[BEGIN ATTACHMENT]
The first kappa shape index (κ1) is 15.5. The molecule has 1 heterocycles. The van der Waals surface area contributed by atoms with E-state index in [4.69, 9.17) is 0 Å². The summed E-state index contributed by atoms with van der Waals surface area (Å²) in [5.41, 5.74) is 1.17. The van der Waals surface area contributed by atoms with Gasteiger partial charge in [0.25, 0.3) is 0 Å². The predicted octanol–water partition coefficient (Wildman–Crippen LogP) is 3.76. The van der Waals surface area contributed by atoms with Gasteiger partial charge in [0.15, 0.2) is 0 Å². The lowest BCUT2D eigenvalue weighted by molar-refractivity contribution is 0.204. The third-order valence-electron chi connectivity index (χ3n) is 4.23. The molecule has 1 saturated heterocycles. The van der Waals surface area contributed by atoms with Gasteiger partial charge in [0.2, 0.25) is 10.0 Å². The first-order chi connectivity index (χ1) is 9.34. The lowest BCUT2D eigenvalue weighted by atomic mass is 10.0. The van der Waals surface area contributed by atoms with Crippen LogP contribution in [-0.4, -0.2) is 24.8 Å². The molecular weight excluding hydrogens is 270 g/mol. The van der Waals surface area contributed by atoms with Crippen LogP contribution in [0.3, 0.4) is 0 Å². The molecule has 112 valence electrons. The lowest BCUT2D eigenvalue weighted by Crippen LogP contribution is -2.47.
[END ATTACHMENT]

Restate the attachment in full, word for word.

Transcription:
The first kappa shape index (κ1) is 15.5. The molecule has 1 heterocycles. The van der Waals surface area contributed by atoms with E-state index in [4.69, 9.17) is 0 Å². The summed E-state index contributed by atoms with van der Waals surface area (Å²) in [5.41, 5.74) is 1.17. The van der Waals surface area contributed by atoms with Gasteiger partial charge in [0.25, 0.3) is 0 Å². The predicted octanol–water partition coefficient (Wildman–Crippen LogP) is 3.76. The van der Waals surface area contributed by atoms with Gasteiger partial charge in [0.15, 0.2) is 0 Å². The lowest BCUT2D eigenvalue weighted by molar-refractivity contribution is 0.204. The third-order valence-electron chi connectivity index (χ3n) is 4.23. The molecule has 1 saturated heterocycles. The van der Waals surface area contributed by atoms with Gasteiger partial charge in [0.2, 0.25) is 10.0 Å². The first-order chi connectivity index (χ1) is 9.34. The lowest BCUT2D eigenvalue weighted by atomic mass is 10.0. The van der Waals surface area contributed by atoms with Crippen LogP contribution in [-0.4, -0.2) is 24.8 Å². The molecular weight excluding hydrogens is 270 g/mol. The van der Waals surface area contributed by atoms with Crippen LogP contribution in [0.3, 0.4) is 0 Å². The molecule has 112 valence electrons. The lowest BCUT2D eigenvalue weighted by Crippen LogP contribution is -2.47.